If you’d like to pay off your credit card debt as inexpensively as possible, you have a couple of options: 0% APR balance transfer credit cards and personal loans. Both could save you money in interest payments over your current card, but there are other factors to consider before you decide which to use.
What interest rate and fees will you pay?
Balance transfer credit cards with 0% APR allow you to pay off your debt interest free, as long as you can do so within an introductory period. After that, your rate will increase—and any balance you still have will be subject to it.
There are no free rides on personal loan interest, but rates are typically much lower than credit cards’, and they’ll be consistent during your loan term. So will your monthly payments. Both loans and balance transfers also involve fees, so read the fine print before you sign.
If you can easily pay off your debt within the introductory period, consider a credit card balance transfer. Otherwise, a personal loan might be better.
How long do you need to pay off your debt?
Make sure you commit to a realistic monthly payment, whether you choose a balance transfer or a personal loan. If you can’t reasonably pay off your debt within the given introductory period, a credit card balance transfer is unlikely to save you money in interest. On the other hand, you can carry a balance on a credit card. Personal loan terms tend to be short and the consequences for not meeting your payments could be drastic, especially if you’ve used your house as collateral.
Paying a standard rate on your credit card debt won’t be a money-saver, but it’s better than losing your home. If you need flexibility in your loan term, choose a balance transfer.
What kinds of credit do you have already?
Earning a better credit score is one of the most visible benefits of being debt-free. And the way you choose to pay down your debt can also give your credit a boost. Credit bureaus like to see customers manage different types of credit. Credit cards are an example of revolving credit, whereas loans are installment credit. If you’re not already paying off a loan, taking one out—and making on-time payments—may help your score more than getting another card.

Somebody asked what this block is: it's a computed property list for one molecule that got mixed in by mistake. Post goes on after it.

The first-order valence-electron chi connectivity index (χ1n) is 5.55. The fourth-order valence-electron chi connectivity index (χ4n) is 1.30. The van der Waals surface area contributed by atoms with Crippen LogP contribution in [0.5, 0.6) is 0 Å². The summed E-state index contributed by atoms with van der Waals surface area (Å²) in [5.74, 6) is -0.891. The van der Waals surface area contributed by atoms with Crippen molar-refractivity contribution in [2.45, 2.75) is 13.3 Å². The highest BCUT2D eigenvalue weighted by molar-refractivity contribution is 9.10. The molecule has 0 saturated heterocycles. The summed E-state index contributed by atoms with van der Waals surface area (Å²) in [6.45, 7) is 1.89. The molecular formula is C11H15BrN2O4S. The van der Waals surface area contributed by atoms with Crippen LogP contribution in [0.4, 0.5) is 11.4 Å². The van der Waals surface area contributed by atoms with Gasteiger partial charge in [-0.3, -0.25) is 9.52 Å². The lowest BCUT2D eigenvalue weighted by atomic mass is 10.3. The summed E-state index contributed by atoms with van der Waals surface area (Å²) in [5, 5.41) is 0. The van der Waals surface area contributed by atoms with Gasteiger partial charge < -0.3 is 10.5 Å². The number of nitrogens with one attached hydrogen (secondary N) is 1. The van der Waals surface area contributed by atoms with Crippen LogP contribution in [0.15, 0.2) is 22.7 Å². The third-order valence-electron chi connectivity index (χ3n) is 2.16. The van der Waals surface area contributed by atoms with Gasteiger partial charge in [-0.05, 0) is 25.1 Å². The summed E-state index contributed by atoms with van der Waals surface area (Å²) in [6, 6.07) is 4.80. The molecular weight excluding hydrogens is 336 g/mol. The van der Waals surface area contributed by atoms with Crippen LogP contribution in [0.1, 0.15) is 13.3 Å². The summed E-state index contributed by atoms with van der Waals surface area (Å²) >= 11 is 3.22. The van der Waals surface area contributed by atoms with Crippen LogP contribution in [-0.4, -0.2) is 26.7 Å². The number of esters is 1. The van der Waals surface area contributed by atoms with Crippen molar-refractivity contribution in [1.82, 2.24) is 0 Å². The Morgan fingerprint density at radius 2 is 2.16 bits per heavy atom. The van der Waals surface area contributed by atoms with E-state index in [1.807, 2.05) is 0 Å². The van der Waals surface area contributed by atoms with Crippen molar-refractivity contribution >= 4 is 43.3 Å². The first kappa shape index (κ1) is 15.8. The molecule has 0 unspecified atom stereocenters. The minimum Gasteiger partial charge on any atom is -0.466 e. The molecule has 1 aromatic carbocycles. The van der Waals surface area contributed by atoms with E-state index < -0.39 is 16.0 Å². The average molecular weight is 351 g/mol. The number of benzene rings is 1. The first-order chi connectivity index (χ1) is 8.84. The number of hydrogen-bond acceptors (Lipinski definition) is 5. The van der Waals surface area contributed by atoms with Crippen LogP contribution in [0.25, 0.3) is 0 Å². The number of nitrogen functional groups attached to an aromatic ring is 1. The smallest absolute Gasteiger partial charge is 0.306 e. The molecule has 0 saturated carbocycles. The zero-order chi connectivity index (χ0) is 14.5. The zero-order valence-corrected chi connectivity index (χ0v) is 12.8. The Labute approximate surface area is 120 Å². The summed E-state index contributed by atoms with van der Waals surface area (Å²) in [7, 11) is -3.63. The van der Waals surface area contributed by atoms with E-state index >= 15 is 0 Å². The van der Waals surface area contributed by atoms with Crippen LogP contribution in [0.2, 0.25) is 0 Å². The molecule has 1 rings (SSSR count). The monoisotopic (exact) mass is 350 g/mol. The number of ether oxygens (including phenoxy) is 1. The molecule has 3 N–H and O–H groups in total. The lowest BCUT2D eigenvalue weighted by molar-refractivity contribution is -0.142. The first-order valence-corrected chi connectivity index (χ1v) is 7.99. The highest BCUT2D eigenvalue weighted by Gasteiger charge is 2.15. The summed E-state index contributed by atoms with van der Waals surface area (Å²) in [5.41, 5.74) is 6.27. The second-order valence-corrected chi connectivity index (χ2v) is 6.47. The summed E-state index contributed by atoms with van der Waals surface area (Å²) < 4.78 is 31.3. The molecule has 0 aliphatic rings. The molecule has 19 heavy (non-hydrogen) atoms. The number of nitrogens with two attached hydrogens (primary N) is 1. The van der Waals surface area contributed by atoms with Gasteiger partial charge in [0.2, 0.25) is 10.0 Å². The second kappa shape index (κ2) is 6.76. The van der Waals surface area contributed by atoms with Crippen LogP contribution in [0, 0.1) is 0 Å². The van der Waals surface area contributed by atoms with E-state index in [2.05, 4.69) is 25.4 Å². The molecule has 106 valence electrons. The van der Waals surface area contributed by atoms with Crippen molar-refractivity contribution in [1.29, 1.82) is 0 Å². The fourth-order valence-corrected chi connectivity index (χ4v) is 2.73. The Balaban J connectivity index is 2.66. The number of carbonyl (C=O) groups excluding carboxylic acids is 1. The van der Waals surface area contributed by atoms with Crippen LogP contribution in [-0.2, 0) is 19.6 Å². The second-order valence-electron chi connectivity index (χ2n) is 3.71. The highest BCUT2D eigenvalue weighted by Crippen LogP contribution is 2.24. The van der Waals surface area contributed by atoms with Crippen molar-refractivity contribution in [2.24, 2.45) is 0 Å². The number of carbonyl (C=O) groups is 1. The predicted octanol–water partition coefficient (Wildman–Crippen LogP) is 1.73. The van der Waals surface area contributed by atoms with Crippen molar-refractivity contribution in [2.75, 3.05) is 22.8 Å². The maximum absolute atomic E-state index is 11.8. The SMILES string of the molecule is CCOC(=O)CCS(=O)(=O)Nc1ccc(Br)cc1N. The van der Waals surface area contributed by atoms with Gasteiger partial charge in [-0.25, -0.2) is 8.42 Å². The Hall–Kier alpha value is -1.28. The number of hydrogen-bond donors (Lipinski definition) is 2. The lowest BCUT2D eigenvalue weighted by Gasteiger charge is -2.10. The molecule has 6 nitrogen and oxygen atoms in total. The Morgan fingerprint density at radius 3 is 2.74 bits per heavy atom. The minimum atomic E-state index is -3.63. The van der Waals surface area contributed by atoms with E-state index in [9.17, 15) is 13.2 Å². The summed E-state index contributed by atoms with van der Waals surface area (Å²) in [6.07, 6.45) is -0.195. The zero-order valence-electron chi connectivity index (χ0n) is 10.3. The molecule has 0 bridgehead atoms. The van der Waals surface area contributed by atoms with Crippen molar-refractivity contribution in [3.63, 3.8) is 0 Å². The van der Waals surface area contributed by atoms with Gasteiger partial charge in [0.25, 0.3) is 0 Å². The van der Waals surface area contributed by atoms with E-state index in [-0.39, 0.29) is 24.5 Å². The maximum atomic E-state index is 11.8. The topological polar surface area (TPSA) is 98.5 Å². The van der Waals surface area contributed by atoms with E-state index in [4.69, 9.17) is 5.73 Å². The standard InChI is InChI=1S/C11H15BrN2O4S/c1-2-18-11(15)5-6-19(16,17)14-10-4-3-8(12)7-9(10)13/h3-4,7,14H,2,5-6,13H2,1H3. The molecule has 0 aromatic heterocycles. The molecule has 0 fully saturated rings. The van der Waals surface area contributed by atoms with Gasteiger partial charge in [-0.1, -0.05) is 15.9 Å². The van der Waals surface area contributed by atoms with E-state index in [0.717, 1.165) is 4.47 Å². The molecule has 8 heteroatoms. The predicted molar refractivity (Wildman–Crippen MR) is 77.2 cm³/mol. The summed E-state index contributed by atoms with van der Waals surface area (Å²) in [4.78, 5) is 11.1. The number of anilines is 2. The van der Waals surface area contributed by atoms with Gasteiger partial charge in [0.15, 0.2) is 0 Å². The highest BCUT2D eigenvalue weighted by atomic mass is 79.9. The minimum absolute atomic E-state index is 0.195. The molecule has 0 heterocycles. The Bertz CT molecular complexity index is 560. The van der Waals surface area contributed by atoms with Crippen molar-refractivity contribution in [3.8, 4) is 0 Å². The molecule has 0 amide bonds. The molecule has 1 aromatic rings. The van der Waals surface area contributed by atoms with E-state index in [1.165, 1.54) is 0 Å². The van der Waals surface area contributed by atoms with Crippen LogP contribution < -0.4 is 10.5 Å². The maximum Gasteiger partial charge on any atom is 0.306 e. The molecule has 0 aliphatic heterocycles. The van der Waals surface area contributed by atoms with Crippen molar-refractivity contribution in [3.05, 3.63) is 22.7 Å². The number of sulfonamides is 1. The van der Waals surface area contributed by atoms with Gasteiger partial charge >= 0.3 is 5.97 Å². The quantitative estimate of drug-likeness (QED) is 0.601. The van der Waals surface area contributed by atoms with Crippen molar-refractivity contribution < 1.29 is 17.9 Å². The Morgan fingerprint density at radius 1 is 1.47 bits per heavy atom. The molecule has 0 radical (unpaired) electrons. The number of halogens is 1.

No matter how you choose to do it, paying down your debt and staying debt-free are the best ways to improve your credit score.
The bottom line
Paying off your debt is an admirable goal, but if you don’t have a strict budget in mind, you’re unlikely to succeed, no matter what method you choose. Balance transfers are more trouble than they’re worth if you can’t axe your balance within the introductory period. And personal loans usually come with fees if you can’t cover monthly payments. Before you pick a debt payment option, take a close look at your finances and determine how much you can afford to pay. Then stick to it!
A home mortgage interest deduction allows taxpayers who own their homes to reduce their taxable income by the amount of interest paid on the loan which is secured by their principal residence (or, sometimes, a second home). Most developed countries do not allow a deduction for interest on personal loans, so countries that allow a home mortgage...
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